Chun Yi: The Legend of Kung Fu @ Coliseum, London

performed by
David Yip, Zhao Feng, Hu Cheng, Liu Feilong, Sun Chaojie, Qin Yan, Zhang Shengshan, Chen Wei, Zhang Rongrong, Du Longfei, Du Qiang, Zheng Xuejin, Sun Fachun, Wang Nan, Tong Jie, Wu Yongheng, Ma Dajun, Wang Kaige, Wang Jintao, Duan Menghai, Liu Ying, Feng Zhenhu, Wang Chunhan, Guo Feide, Wang Deyu, Li Zengzhuang, Wang Longhui, Liu Biao, Zhang Shaoxiong, Liu Haibao

directed by
Ray Roderick and Su Shijin
In Chun Yi: The Legend of Kung Fu the Coliseum has filled much of the gap left by its summer break from opera, and incidentally struck gold in the process.

Developed at the Beijing Red Theatre in 2004 by China Heaven Creation, the show has been seen by over two million people in China, and is now pausing for twenty-seven performances in London before going to Broadway and on a European tour.

Indeed, the speed of its travel across the world is surpassed only by that of the movements witnessed on stage. In the show, at least seventeen styles of Kung Fu are demonstrated by fifty performers, including five boys who are not yet fourteen.

As the curtain rises we see a man whose martial arts moves see his arms rip frenetically through the air with the speed of a bullet.
This sets the tone for the evening, as across two fifty minute acts, which feature both solo and ensemble performances, the pace rarely slackens.

Movements that would normally appear highly unnatural suddenly possess grace when performed so expertly. We see youths somersault backwards and land on their heads, and warriors jump straight-backed off the stage into the orchestra pit. Men writhe across the floor like snakes, alternately throwing their feet and bellies high in the air, whilst one soloist sits on the floor as he swings a chain below his body, rising once on each oscillation to allow it to pass beneath him. The ensemble performances are equally breathtaking and in the opening scene a man rolls beneath a line of twenty warriors, each leaping high in the air at just the right time to let him pass beneath them.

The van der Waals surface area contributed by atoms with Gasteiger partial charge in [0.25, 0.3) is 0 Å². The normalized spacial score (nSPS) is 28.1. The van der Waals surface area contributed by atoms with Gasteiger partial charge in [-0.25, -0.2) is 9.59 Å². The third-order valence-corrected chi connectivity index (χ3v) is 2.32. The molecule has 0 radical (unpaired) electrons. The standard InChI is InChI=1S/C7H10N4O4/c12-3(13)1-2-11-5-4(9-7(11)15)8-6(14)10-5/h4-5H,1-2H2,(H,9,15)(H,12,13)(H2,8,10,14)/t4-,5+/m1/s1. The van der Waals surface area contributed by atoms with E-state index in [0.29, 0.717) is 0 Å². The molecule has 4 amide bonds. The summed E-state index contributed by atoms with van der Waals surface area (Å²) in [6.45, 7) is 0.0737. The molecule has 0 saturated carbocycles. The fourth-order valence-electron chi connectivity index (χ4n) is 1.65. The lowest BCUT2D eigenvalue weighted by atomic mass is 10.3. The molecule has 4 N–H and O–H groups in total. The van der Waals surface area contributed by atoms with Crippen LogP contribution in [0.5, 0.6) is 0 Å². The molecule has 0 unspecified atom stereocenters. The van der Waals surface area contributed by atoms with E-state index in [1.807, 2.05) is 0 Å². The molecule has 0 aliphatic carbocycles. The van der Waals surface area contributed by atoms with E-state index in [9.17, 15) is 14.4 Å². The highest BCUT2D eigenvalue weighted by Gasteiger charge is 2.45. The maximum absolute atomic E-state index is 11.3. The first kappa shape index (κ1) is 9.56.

The framing device is the story of the path that the boy Chun Yi takes to enlightenment by learning the arts of Zen and Kung Fu, and this reveals much about Chinese culture and values. As he grows up, Chun Yi learns to become strong physically, but remains ill prepared to face the death of his mother, to resist alluring women, and to stop his growing strength from leading to a growing ego.

He does, however, finally succeed in becoming a warrior for peace following self-punishment (a concrete slab is smashed over him as he lies on three blades, a further bed of nails and person resting on his chest) and meditation. Whilst the plot, however, might seem clichd, Broadway director Ray Roderick is right to argue that Kung Fu’s central message that ‘the stronger you become, the more responsibility you have to those around you to create peace’ is also a universal one.

In fact, Roderick has been instrumental in shaping the show we see today, and in 2006 he introduced a greater narrative element, with an old master (a splendid David Yip) telling the story of Chun Yi to a young boy (Zhao Feng) about to embark on a similar journey. This aids the show’s structure, and allows Feng to contribute some beautiful Chinese singing to complement Han Lixun’s sumptuous set (featuring a large traditional Chinese bridge), Zheng Bing’s score (based on traditional Chinese music), and Song Li’s dazzling costumes.

The only people who might not enjoy this show are those who do not find the Chinese performance style engaging, there being no obvious attempts to build up tension before each ‘trick’, and virtually no pauses for applause. To me, however, the straight performances require no superfluous razzmatazz, and also reflect Chinese values. This is an unindividualistic society, in which people dedicate their lives to martial arts and the circus for the art’s sake, and not the personal glory. In the show, the old master describes the need to obtain ‘wisdom free from ego’. One might similarly say that these performers have achieved ‘perfection’ free from any sense of self-importance.

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